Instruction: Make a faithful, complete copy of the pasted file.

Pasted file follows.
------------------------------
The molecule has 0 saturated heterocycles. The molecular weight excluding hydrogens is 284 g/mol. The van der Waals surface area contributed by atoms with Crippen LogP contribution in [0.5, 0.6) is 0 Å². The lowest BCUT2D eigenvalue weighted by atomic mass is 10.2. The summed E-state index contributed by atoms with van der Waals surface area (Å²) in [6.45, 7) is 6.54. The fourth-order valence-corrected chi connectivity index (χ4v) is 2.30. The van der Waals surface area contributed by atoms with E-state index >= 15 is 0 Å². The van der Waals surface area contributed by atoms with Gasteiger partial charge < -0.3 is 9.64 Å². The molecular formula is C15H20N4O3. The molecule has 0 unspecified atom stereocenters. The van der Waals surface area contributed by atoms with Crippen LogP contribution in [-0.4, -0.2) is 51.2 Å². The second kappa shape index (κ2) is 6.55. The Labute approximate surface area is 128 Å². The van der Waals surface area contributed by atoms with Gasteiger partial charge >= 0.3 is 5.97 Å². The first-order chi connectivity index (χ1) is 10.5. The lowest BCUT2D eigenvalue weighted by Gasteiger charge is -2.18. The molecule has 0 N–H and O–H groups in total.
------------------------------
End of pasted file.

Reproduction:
The molecule has 0 saturated heterocycles. The molecular weight excluding hydrogens is 284 g/mol. The van der Waals surface area contributed by atoms with Crippen LogP contribution in [0.5, 0.6) is 0 Å². The lowest BCUT2D eigenvalue weighted by atomic mass is 10.2. The summed E-state index contributed by atoms with van der Waals surface area (Å²) in [6.45, 7) is 6.54. The fourth-order valence-corrected chi connectivity index (χ4v) is 2.30. The van der Waals surface area contributed by atoms with E-state index >= 15 is 0 Å². The van der Waals surface area contributed by atoms with Gasteiger partial charge < -0.3 is 9.64 Å². The molecular formula is C15H20N4O3. The molecule has 0 unspecified atom stereocenters. The van der Waals surface area contributed by atoms with Crippen LogP contribution in [-0.4, -0.2) is 51.2 Å². The second kappa shape index (κ2) is 6.55. The Labute approximate surface area is 128 Å². The van der Waals surface area contributed by atoms with Gasteiger partial charge >= 0.3 is 5.97 Å². The first-order chi connectivity index (χ1) is 10.5. The lowest BCUT2D eigenvalue weighted by Gasteiger charge is -2.18. The molecule has 0 N–H and O–H groups in total.